Jeff Bezos is set to blast off into space on Tuesday but said he had been outperformed in training by his 82-year-old co-astronaut.
The richest man on Earth will lift off from Texas on the maiden crewed voyage of his Blue Origin space tourism company.
Accompanying him will be his brother Mark, along with Oliver Daemen, 18, a Dutch physics student who will become the youngest ever person in space, and octogenarian Wally Funk, who will become the oldest.
Sixty years ago Ms Funk was one of a group of 13 women who underwent the same rigorous Nasa testing as America’s original seven male astronauts in the Mercury programme.
None of the women went into space, and all of the men did.
Jeff Bezos and his rocket
Mr Bezos, sitting with Ms Funk ahead of the launch, said: "[60 years ago] they tested her, all the same tests they gave to the men, she outperformed all the men.
"We’ve been training here with Wally and I can assure you she is still outperforming all the men. At 82-years-old she can outrun all of us."
He said Ms Funk was a "whirlwind of energy, a role model for determination, resilience and positivity, she’s amazing."
As they surveyed their capsule, wearing cowboy hats, Ms Funk jumped up and down and yelled: "I’m gonna be in that window."
She said: "Some day I thought it [going into space] would happen. I’ve waited a long time but we’re going to do it now. I’m very excited, I want to do everything in that capsule that I can do."
Me Bezos with "82-year-old whirlwind" Wally Funk
Mr Bezos said he was "not nervous" and was satisfied with the New Shepard rocket which will blast him into space.
He said: "We really believe this flight is safe. I had friends say to me, ‘How about the second flight or the third flight, why do you have to go on the first flight?’
"If the vehicle’s not safe for me it’s not safe for anyone. We have never raced, our mascot is the tortoise, we have taken this one step at a time. We’re ready.
The rocket will reach speeds of 2,200mph and is fully autonomous. It cannot be piloted from on board.
Mr Bezos will travel beyond the Karman line, the internationally recognised boundary of space, 62 miles up.
When he flew on Virgin Galactic’s rocket plane on July 11 Sir Richard Branson did not cross the Karman line.
But he went above 50 miles, which the US Federal Aviation Administration regards as space and awards astronaut wings for.
There is said to have been some frustration that the mission will not include any of Blue Origin’s employees or staff astronauts.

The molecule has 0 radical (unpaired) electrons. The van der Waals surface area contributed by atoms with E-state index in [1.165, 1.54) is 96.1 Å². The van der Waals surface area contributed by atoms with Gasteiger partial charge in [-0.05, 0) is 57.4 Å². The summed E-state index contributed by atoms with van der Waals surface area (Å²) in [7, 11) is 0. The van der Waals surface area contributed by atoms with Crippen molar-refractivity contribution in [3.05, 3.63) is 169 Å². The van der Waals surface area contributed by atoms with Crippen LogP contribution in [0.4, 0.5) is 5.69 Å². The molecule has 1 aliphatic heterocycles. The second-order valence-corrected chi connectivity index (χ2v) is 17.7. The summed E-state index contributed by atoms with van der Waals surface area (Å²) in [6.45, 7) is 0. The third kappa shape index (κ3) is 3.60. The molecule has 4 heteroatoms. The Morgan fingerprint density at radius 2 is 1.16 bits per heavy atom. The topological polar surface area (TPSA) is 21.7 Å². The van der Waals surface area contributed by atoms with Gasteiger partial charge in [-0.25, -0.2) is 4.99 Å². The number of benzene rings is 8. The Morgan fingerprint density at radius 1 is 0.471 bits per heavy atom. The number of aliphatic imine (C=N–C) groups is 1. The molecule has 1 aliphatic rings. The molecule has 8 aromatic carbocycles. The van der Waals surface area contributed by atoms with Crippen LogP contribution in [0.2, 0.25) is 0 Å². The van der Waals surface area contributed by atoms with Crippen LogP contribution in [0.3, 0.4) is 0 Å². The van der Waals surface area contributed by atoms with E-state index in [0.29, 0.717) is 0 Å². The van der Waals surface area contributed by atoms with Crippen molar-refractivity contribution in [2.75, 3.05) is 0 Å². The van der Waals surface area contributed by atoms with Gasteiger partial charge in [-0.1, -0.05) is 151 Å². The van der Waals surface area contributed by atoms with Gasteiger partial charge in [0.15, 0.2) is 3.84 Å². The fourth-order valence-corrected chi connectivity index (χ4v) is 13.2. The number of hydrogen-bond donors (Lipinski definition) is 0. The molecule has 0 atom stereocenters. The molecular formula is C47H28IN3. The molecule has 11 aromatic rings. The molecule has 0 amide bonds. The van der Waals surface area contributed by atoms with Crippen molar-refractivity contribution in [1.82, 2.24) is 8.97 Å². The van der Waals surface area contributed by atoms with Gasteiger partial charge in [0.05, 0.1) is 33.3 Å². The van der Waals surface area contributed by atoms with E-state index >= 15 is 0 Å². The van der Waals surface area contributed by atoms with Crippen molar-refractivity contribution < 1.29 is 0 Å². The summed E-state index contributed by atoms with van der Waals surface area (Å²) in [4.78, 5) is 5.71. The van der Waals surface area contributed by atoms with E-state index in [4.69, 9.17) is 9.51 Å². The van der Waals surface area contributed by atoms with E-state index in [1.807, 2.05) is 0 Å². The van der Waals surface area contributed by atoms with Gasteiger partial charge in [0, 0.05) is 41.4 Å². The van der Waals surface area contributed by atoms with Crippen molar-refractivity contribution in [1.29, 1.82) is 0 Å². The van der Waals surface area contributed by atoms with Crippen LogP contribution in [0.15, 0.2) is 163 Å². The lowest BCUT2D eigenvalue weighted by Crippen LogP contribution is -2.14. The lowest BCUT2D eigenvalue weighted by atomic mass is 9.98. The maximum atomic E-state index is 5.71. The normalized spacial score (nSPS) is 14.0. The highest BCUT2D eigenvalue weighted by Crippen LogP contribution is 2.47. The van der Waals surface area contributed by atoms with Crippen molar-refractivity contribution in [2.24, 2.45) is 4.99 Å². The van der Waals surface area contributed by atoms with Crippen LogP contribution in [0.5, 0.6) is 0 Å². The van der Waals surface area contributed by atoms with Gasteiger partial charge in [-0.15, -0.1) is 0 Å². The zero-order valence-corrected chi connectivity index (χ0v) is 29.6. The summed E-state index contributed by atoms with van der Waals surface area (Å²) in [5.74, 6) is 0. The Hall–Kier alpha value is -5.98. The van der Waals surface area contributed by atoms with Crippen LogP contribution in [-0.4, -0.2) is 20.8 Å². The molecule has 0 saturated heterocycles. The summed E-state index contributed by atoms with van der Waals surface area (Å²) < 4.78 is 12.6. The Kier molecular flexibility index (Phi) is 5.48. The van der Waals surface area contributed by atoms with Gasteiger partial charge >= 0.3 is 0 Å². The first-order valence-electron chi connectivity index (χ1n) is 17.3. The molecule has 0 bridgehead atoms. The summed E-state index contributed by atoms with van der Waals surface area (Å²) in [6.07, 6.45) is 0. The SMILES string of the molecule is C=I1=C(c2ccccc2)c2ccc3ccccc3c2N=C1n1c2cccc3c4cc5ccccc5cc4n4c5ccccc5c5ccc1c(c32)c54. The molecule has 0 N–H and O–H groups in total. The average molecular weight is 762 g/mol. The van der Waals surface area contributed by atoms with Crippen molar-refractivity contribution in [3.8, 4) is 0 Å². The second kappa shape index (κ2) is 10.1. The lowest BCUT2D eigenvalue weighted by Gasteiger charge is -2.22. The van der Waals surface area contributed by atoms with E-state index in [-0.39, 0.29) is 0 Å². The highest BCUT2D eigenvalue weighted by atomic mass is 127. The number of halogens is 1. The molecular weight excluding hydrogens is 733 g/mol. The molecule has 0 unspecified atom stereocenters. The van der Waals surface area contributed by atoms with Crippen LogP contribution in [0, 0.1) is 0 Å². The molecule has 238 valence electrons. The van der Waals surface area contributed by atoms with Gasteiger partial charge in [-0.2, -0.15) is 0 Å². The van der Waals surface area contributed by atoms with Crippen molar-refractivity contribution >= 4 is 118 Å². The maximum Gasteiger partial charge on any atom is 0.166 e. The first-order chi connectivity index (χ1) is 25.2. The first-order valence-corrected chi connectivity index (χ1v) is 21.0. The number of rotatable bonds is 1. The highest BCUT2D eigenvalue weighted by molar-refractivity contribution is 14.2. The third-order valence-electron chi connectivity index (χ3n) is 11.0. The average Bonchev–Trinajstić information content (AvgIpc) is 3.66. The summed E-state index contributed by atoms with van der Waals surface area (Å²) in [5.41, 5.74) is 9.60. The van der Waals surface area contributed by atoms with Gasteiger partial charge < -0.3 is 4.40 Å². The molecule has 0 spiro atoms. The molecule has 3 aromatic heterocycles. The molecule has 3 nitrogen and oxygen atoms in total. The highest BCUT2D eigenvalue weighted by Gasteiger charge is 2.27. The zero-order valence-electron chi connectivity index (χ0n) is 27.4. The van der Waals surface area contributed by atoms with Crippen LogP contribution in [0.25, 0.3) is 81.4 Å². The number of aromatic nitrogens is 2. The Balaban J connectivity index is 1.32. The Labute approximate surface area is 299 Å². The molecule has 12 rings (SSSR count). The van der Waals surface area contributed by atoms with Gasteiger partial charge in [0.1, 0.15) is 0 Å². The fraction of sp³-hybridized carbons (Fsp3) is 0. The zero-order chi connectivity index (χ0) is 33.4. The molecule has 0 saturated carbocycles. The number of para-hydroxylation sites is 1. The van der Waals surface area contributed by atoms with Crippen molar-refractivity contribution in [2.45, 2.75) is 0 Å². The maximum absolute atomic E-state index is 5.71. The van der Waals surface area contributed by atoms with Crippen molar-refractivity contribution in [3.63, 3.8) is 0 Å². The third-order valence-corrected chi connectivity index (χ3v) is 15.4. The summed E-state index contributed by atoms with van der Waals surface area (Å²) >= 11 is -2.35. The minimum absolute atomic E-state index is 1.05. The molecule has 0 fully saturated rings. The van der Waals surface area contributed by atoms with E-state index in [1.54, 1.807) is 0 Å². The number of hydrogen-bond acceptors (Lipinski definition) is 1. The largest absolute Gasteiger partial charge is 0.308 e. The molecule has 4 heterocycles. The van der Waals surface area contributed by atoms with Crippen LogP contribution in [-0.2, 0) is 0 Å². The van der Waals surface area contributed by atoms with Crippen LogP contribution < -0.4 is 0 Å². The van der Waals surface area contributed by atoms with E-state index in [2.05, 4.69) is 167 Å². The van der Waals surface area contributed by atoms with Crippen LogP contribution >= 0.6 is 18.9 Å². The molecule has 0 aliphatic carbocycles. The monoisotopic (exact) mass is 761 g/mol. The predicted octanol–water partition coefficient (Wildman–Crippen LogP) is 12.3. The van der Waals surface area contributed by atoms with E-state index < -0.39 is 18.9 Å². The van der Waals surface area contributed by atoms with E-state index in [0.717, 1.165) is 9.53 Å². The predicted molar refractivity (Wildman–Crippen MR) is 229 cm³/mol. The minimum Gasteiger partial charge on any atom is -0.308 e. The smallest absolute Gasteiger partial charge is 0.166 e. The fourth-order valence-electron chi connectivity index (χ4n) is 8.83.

The 60ft-tall New Shepard rocket and its capsule, which will reach speeds of 2,200mph, are fully autonomous and cannot be piloted from on board.
By contrast the Virgin Galactic ship, dropped from a carrier plane in mid-air, had two pilots, the company’s chief astronaut instructor, and an operations engineer on the trip.
Inside the Blue Origin capsule
Blue Origin’s decision to have a pilotless craft was taken years ago and was said to have been based on the "simple math" of running a space tourism business.
"If you design a system so that you don’t need a pilot or a co-pilot you can have more paying customers," a person familiar with the company’s strategy said.
Although four people will be on the first flight there is room to fit six customers on later ones.
Blue Origin’s paying customers will receive two days of training.
Just before the launch they will be helped to strap into their seats, and will then be given instructions over headsets.
Marco Caceres, a space analyst at the Teal Group in Virginia, said: "It’s kind of like getting on a ride at an amusement park. You just trust that everything has been checked out, is in good working order, and you just sit back and enjoy the ride."
He added: "One of the main goals of the New Shepard mission is to demonstrate that going to suborbital space is perfectly safe for the average person. So there is a benefit to having as many average people on these flights as possible."
Wally Funk as a young pilot
Both Mr Bezos and Sir Richard are set to be outdone by Elon Musk’s SpaceX.
It is planning to launch an all-civilian crew on an orbital flight lasting several days in September.
SpaceX has already launched astronauts and cargo runs to the International Space Station.
The Karman line is recognised as the boundary of space by the Federation Aeronautique Internationale, based in Lausanne, Switzerland, which certifies global aeronautical and astronautical records.
Just before Sir Richard’s flight Blue Origin launched a shot across his bows.
It said: "From the beginning, New Shepard was designed to fly above the Karman line so none of our astronauts have an asterisk next to their name.
"For 96 per cent of the world’s population space begins 62 miles up at the internationally recognized Karman line. Only 4 per cent of the world recognises a lower limit of 50 miles as the beginning of space."